Perhaps I was unforgivably harsh on the back story presented in the manual. It’s very possible that some folks enjoy the lore behind a game, it’s just a shame that none of the proper nouns mentioned had any real meaning to me. I would have been much happier had the introduction simply said, “Players will assume the role of pathwalkers, who are attempting to be the first to reach the Dawn of Zegon (a powerful shield resistant to magic) in order to thwart evil Dragon Lord Kathar.” There…nice and simple. I like simple. At any rate, to answer the question posed in the introduction of this article, “no, the gameplay mechanics are not as convoluted than the back story.” The game is actually pretty simple to play, supported by the fact that the manual is only two pages long.
Despite its simplicity, the game still offers players a choice, namely in the form of figuring out which cards you’ll be playing next. There are only five different spell card types, which can be both good or bad depending on how you look at it. On one hand, you won’t have to spend hours looking through mounds of cards trying to become familiar with their respective effects. On the other, having only five spell card types can get repetitive after a while. This really limits the gameplay and what tools players have available to them.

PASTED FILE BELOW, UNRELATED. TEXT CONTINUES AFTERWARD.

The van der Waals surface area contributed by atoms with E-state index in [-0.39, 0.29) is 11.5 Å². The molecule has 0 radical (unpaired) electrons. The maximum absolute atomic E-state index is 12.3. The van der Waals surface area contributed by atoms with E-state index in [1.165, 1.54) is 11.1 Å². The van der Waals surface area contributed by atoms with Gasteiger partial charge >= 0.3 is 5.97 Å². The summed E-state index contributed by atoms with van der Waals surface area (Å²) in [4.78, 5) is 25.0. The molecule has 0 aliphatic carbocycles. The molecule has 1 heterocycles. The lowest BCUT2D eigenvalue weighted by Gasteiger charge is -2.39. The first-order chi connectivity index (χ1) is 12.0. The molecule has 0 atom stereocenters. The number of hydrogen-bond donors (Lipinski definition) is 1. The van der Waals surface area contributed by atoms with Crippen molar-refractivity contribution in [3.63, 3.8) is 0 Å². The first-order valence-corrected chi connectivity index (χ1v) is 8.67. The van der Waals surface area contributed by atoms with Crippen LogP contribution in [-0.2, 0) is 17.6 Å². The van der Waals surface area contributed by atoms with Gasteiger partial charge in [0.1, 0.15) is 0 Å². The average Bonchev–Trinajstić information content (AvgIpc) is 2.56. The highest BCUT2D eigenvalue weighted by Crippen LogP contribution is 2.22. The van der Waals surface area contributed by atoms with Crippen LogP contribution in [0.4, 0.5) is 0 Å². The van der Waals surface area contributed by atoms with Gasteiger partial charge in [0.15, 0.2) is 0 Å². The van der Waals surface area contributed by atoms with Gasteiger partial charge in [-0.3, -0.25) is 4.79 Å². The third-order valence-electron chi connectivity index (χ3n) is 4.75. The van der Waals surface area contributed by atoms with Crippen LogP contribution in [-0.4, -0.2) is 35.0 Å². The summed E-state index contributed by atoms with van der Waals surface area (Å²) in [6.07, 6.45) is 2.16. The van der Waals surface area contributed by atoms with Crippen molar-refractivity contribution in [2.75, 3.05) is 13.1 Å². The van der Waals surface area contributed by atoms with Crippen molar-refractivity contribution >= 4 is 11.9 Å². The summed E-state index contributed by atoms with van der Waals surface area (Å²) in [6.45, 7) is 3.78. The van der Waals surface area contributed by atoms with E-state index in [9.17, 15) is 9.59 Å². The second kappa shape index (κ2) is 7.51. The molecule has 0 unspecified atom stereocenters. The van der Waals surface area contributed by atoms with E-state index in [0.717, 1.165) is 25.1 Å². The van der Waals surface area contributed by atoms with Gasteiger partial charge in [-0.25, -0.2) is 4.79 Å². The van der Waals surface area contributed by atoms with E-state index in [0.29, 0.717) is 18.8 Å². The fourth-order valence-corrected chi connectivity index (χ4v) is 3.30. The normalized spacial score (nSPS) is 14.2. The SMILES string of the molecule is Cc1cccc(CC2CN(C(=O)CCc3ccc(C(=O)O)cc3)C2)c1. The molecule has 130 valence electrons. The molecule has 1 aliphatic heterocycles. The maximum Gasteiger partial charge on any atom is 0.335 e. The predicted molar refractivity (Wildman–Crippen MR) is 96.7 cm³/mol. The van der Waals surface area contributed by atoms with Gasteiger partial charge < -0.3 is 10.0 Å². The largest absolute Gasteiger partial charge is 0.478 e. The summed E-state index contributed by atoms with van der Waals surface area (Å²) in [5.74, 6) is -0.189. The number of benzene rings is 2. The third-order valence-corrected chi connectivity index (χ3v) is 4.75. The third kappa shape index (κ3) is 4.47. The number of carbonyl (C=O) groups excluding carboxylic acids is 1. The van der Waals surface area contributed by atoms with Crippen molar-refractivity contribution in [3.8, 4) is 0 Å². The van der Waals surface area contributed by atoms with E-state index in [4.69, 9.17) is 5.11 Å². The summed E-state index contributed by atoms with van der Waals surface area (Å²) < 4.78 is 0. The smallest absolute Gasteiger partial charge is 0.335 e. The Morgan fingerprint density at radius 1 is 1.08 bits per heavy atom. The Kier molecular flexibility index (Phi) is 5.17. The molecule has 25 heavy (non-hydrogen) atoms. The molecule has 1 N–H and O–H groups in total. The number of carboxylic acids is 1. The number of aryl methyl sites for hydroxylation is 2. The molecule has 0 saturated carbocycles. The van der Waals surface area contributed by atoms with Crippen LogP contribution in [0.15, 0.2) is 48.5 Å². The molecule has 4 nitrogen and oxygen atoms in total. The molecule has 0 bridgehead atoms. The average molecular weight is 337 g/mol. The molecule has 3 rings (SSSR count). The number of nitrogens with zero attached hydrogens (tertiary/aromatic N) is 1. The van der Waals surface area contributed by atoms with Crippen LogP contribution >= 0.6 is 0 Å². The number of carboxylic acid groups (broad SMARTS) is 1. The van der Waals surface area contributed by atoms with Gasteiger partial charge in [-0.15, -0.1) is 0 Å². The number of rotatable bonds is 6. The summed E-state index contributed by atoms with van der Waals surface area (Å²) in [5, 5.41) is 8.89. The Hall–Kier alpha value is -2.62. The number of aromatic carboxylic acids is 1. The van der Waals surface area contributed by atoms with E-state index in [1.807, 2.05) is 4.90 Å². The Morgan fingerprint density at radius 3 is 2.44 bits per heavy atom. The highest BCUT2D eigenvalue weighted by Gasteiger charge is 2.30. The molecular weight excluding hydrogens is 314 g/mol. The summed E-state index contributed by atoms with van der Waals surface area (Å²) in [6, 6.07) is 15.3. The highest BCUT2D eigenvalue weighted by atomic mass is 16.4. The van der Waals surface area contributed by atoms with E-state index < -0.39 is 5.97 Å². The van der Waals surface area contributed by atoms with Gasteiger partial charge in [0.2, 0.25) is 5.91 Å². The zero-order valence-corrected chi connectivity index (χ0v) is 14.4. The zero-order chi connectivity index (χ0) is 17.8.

That brings me to the price of the product…oh boy, where to begin? The game can be purchased on the official website below for $23.99 (as of 11/18/13). Twenty-four dollars for a deck of sixty-four cards is a bit steep, in my opinion. To be fair, this price includes the international shipping fee, as the game is only local to Singapore and Kuala Lumpur. Still, I’m not sure how many folks would go for that price when incredibly wonderful games like “Talisman” (which has a similar theme) can be purchased for a little more money. There’s also the fact that you need at least four people to play…the price and game limitations alone are enough to scare off even the most dedicated of fans.
Don’t get me wrong, “Quest for Destiny” isn’t a terrible game. I like the fact that’s easy to pick up and play, not to mention family friendly. I also like how the paths are formed by players, rather than players being set on a predetermined path. Though, with only sixty-four cards in the deck (with almost half being plain area cards), there are bound to be repeat strategies after the first game. In a casual group setting, “Quest for Destiny” works best. I calculated the cheapest international shipping fee (from Singapore to the US) to be about $14.99, making the actual price of the product to be about ten bucks. The high price is understandable, but I find myself hard-pressed to recommend this game to anyone outside of its native city/country. If you have the money to burn however, you’ll find “Quest for Destiny” to be a mediocre experience at best. It can be fun, but didn’t really stand out to our family in any special way.
Final Verdict: 5/10